Welcome to the Inverse
What is the fundamental element of hemp flower that makes it a phenomenon in cannabis? It is that it is a pure inverse. The value of hemp flower is most cleanly represented as having low-THC.
The existing market of cannabis has predominantly focused on the value of THC, either directly or indirectly over the past 20 years. THC has been the value story and THC levels found in cannabis have been increasing steadily as such.
The argument of this article is that people are just finding value in the inverse to what the broader market values and in doing so it is changing the landscape of how the value of cannabis is evaluated.
As any astute hemp flower enthusiast knows, one doesn’t define the quality of hemp flower by CBD potency alone. CBD potency is important, but it is not as important as the correlated THC potency represented by a minimum effective dose threshold for an individual’s unique THC needs.
It is also not expected that the future value of the floral hemp market hemp is one that correlates to higher and higher levels of CBD and lower and lower corresponding levels of THC. It seems that the hemp market, as positioned as an inverse to the current market demand, will place a pull on the two existing markets to form a larger third market that represents a middle(ish) ground for High-THC and Low-THC. It is FLWR CLUB’s belief that the future of cannabis consumption will be closer to the lower THC side of things, with more of a showcase on the organoleptic and sensory elements found in current craft cannabis market such as terpene richness, terpene diversity, flavonoid richness, visual appeal, cultivation quality, cure quality, story, marketing etc. Everything that goes into evaluating craft or artisan cannabis… beyond just high CBD % flower.
It seems the value to be found in the hemp flower market is the demand for the highest quality low-THC Type III cannabis. Type III referring to cannabis genetics that have chemotypic expression of cannabinoids that is ~ <1:10/15 and < THC: CBD+
What “low-THC” means to each individual is different and it is probably important for each individual to know what “low” means for them personally.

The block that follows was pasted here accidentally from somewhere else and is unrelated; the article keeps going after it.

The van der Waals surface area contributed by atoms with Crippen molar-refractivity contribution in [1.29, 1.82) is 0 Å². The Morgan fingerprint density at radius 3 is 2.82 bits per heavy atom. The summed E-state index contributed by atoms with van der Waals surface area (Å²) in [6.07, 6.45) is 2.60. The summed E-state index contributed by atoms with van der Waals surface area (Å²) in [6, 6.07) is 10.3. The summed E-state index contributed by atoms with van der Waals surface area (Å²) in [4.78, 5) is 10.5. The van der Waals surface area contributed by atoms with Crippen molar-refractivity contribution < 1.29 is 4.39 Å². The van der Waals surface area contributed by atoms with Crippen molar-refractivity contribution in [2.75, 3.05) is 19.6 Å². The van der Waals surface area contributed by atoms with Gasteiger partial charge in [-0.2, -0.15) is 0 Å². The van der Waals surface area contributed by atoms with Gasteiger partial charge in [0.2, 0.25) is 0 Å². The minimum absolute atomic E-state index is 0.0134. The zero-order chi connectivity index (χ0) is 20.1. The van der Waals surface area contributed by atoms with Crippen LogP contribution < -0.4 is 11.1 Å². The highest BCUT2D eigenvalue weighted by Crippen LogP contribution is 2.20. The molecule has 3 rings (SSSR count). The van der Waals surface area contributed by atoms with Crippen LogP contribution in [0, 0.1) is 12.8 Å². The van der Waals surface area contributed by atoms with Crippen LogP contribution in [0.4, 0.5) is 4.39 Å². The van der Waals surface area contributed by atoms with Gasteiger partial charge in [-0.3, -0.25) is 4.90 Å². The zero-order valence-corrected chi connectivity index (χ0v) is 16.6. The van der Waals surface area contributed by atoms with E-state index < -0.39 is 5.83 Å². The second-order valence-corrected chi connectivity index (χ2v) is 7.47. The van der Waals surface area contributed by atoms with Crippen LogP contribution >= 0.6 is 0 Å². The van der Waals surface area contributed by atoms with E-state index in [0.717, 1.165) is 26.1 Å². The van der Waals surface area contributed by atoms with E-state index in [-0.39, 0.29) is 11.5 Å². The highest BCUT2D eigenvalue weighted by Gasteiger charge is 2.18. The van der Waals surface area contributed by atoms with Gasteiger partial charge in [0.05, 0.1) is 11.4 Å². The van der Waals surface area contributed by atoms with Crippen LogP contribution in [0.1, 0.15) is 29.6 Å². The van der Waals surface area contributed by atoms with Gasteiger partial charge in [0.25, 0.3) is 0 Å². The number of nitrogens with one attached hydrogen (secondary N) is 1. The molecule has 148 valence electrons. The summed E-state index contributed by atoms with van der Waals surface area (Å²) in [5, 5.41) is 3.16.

The question this poses for advocates of hemp flower is how do you sell the inverse?
It seems apparent that it is always easier to sell “Look at how much X this has!” instead of “Look at how little X this has!” When X represents the value in the existing market, being THC.
A lot of people are marketing the value of CBD but it doesn’t seem this captures the full value of what hemp flower is, hemp flower is just positioning the CBD:THC ratio in the inverse of what the majority of cannabis users have experienced in their lives, which is a THC to CBD ratio of 20:1.
But to re-highlight the question – how do you sell the inverse of the market narrative?
Do you create something new, as in a new phenomenon – ie “hemp flower” as different from high-thc cannabis” or do you sell the inverse “you sell the highest quality Low-THC cannabis?”
This inevitably makes the customer ask themselves, what is the value of THC for them?
What is the value of THC? What does THC do for me? Is getting stoned the goal? Why? Is THC most valuable for me in a minimum effective dose manner i.e. just enough for therapeutic value of cbd? Or is THC most valuable in its highest concentration? Or somewhere in the middle? ie some ratio.
It should be noted, the largest portion of cannabis consumption is represented by individuals looking for the highest-THC potency for the lowest price. This has been true for some time. There is some consensus by addiction psychiatrists that this demand represents a THC overuse issue and possibly represents an addiction phenomenon, which one would assume is not a sustainable market demographic for the long-run for cannabis brands. Even if this segment of the market continues to represent the largest revenue segment of cannabis, the US demand still only reflects ~14% of Amercins, It is worth asking what would the demand look like for the rest of the 77%? Would the questions above lead you to think that the demand will be represented by high-THC cannabis users or also a growing segment for low-THC cannabis users?
Regardless of the answer, it is inevitable that the average customer will begin to have options in their choice of cannabis consumption. Which leads one to assume they will have to begin to ask themselves these questions. This will not just be new cannabis users but existing users who might have never ever asked themselves these questions surrounding THC.
There are many answers ahead and no right or wrong ones but the only real meta-answer is:
To Know Thyself.